The sole kernel of fun in last year’s over-hated natural disaster thriller Geostorm was its function as a conservative fantasy in which one white, middle aged tough guy fights off a massive conspiracy all on his lonesome. The latest action vehicle for Liam Neeson, who knows a thing or two about middle aged white guy power fantasies at this point in his career, pushes that same dynamic to a much more satisfying, deliriously inane extreme. Director Jaume Collet-Serra already reframed Neeson’s defining late-career gimmick in Non-Stop, which was essentially Taken on a Plane. His latest collaboration with the forever-slumming-it actor, The Commuter, flips the script again with the paradigm-shifting concept of, wait for it, Taken on a Train. Neeson stars as the titular commuter, a hardworking family man struggling to maintain an upper middle-class lifestyle without a proper safety net. Just when his job, his family, and his sense of security are taken away from him, he’s offered a quick, sleazy way to make a cool $100k on his commute home. He must make a choice: blindly go along with the flow or stand up for the little guy and take down a massive conspiracy network one bare-knuckled punch at a time. The Commuter isn’t exactly capital “R” Republican in its politics; at the very least it musters a lot of residual anger from the 2008 market crisis, even including the line, “Hey, Goldman Sachs! On behalf of the American middle class, fuck you!” The film’s pro-cop philosophy, “Millennials, huh?” patronizing, Info Wars-style paranoia, and general macho swagger are all informed by a conservative tinge, though, and it’s perversely fun to watch that sensibility stretch to such absurd lengths in this kind of disposable, low-rent/high-concept thriller.
Freshly let go from his unglamorous job as an insurance salesman by a heartless Corporation, our ex-cop Hero Dad has little to lose as he sullenly rides home on a packed commuter train. He’s a hardworking man who plays by the rules in a mind-numbing routine, but he gets screwed anyway because the system is rigged. In this moment of desperation & financial despair, he’s approached by a mysterious organization and offered $100k to do something he is uniquely qualified for: pointing out a fellow passenger “who does not belong” on the train he rides every day. This setup does not entirely make sense, as he’s both tasked to single out an out-of-place stranger and told that there are other strangers on the train watching his every move, which you would think just muddles the assignment. It doesn’t take long or the focus to shift away from this original moral quandary (which feels somewhat like an exhausted, late 90s John Woo adapting The Box). Neeson’s middle-aged toughie quickly realizes he’s being blackmailed into committing unwitting acts of Evil and the rest of the film details his David vs. Goliath heroics in taking down the mysterious, all-powerful Organization responsible for his predicament from within the speeding train. His triumph as the hero hinges both on his ability to see through the Fake News & truthiness of the world and on the brunt force of his traditional masculinity, something that’s been eroded by the daily Corporate grind of commuting by train in a cheap suit to provide for his family. I’m not sure how much longer Neeson will be able to coast along in these ludicrous Tough Dad action thrillers, but The Commuter hits a nice sweet spot where he’s still virile enough for the violence to be passably convincing and the premises must reach far beyond rational thought to keep the formula novel. It’s fun trash.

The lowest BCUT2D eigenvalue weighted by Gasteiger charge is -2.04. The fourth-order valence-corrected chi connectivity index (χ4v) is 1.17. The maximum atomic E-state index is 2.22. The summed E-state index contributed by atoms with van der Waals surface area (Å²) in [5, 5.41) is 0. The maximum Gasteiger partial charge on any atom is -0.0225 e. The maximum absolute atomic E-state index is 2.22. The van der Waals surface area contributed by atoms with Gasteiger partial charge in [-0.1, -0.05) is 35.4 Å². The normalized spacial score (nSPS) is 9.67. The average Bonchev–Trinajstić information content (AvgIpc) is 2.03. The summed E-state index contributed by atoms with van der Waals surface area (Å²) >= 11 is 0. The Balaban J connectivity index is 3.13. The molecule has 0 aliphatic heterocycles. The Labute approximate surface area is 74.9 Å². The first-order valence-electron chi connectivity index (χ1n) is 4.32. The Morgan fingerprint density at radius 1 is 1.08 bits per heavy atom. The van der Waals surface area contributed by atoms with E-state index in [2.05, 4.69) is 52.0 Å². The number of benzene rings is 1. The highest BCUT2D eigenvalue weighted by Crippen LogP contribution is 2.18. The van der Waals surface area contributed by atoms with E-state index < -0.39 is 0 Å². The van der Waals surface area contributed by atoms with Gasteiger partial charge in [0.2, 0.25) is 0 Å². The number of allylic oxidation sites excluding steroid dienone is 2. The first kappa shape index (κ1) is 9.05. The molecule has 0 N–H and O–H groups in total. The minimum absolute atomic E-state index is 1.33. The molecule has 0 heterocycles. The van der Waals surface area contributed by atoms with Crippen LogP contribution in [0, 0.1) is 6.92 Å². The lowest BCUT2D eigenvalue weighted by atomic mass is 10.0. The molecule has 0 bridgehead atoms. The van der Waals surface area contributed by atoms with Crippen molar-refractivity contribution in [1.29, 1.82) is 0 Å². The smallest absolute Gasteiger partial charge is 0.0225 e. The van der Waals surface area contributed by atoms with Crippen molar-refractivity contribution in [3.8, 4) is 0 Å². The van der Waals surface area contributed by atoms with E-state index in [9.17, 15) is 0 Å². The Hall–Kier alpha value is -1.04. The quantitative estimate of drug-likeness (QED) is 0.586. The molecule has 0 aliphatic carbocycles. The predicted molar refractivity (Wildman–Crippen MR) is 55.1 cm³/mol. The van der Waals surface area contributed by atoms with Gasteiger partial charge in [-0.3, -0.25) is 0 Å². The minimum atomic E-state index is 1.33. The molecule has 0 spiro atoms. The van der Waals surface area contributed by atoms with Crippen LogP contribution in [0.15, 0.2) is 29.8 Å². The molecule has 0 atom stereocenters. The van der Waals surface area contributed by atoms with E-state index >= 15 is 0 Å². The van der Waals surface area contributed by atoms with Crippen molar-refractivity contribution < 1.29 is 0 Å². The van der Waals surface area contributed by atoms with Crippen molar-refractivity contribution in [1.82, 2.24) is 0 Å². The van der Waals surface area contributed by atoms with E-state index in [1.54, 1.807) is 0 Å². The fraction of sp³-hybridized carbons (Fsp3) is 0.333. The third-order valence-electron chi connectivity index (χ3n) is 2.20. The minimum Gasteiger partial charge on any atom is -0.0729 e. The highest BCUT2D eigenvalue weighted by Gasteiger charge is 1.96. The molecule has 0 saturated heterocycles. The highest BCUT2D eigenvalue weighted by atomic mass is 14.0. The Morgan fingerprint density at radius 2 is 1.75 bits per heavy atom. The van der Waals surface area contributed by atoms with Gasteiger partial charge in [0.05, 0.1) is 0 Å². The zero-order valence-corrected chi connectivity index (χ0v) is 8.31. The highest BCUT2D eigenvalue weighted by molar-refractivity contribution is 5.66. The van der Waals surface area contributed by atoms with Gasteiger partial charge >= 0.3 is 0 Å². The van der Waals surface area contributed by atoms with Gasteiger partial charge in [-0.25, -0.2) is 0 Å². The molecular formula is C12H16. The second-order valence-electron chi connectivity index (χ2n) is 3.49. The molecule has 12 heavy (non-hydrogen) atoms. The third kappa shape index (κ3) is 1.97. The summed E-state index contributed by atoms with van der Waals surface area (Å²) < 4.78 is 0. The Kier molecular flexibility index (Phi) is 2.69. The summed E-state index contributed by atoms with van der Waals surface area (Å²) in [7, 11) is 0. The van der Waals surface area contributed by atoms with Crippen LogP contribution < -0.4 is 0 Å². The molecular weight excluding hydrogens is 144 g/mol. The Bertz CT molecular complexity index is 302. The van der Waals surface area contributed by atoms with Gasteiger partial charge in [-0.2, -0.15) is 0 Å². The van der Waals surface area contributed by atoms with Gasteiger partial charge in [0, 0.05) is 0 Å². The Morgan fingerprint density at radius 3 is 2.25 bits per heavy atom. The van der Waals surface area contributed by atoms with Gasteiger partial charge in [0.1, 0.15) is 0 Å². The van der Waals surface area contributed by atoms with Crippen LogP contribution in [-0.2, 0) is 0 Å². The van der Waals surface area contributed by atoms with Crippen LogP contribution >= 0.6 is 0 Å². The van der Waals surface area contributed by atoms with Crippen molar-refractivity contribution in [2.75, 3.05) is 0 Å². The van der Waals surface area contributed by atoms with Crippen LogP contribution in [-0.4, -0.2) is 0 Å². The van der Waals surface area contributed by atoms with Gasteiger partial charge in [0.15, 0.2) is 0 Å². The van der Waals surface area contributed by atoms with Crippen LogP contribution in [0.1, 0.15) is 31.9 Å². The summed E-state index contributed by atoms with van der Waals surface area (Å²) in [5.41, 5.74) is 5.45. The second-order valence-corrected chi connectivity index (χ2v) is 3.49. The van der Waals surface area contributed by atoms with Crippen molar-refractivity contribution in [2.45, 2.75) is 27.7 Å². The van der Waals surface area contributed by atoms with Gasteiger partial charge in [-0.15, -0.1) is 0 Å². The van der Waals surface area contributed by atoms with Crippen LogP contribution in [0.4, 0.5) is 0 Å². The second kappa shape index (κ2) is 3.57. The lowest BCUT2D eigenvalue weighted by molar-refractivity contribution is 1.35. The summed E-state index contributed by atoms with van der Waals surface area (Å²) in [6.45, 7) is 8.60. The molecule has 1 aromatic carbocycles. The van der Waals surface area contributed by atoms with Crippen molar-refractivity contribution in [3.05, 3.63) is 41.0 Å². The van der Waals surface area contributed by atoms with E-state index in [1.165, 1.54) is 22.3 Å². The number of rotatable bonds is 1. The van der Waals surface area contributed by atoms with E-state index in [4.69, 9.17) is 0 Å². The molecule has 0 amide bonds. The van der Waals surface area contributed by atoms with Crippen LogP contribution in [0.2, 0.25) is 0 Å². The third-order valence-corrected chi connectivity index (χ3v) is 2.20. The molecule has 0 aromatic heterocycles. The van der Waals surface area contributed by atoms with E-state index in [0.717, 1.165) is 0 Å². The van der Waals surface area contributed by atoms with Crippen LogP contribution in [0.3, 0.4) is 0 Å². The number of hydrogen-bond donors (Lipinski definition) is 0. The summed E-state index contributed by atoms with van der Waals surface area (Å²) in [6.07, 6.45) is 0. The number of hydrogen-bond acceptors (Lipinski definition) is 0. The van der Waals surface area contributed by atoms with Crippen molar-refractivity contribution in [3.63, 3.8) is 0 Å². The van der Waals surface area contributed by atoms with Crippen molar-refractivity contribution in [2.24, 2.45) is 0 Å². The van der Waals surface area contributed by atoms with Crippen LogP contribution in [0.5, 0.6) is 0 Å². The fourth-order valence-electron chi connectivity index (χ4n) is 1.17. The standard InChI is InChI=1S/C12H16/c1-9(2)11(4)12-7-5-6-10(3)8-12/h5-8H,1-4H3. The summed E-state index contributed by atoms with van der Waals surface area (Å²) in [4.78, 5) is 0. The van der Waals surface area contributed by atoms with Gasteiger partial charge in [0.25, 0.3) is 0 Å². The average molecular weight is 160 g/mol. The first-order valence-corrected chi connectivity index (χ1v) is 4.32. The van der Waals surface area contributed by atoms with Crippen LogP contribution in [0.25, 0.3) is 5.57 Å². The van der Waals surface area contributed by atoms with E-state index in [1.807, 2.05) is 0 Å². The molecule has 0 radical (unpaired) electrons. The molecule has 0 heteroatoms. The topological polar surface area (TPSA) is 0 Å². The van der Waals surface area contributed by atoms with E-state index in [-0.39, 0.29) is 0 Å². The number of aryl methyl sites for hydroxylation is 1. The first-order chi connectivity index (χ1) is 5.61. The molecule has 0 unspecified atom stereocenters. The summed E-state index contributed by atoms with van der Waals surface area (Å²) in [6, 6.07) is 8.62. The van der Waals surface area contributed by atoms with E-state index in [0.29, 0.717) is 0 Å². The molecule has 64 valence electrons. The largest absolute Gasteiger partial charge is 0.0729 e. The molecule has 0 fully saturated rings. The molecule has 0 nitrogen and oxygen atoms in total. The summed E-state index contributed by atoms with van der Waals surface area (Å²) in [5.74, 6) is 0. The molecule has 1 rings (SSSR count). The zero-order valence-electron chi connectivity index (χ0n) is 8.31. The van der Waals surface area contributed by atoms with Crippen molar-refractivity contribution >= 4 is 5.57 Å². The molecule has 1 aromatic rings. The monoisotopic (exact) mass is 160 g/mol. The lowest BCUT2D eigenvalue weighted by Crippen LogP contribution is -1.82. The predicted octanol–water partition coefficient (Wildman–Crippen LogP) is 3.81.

Much like Collet-Serra’s fun-trash shark pic The Shallows, The Commuter feels a little unnecessarily labored & delayed in its setup. Once his aggressively idiotic plots get cooking, however, they capture a distinct 90s thriller spirit that used to light up summertime marquees, but have since been ghettoized on a straight-to-VOD release path. Even The Commuter’s gloriously cheesy tagline, “Lives are on the line,” feels like a relic from an ancient mode of blockbuster filmmaking. Where that 90s thriller throwback vibe might disappoint is in this film’s general deficiency of action. Besides an inevitable special effects climax involving the train itself, there are only a few moments of genuine action that make appropriate use of the train setting’s close quarters combat tension. The most memorable of these involves Neeson fighting off a guitar-wielding conspirator with a fire hatchet, in what’s effectively an axe-on-axe fight. Mostly, though, The Commuter is less entertaining for its Loud, Dumb Action than it is for its Loud, Dumb Ideas. The film recalls high-concept thrillers like the David Fincher joint The Game or the M. Night Shyamalan-penned Devil in its paranoia-driven sociology experiments where every character is an anonymous archetype and no one is to be trusted. I probably shouldn’t take so much delight in how films like Geostorm & The Commuter adapt that conspiracy theorist hero worship to the Fake News, Alex Jones era, but I just find it so damn silly. There’s a whole legion of dangerous white, American men out there who believe they’re living in some kind of rigged, The Matrix-type system where they’re the only dude in the world smart enough to crack the code of What’s Really Going On, when they’re actually just, for instance, some boring ex-cop who got laid off from selling insurance. Watching that kind of outsized power fantasy play out onscreen to its most illogical extreme should probably be frightening, but instead it tickles me immensely.
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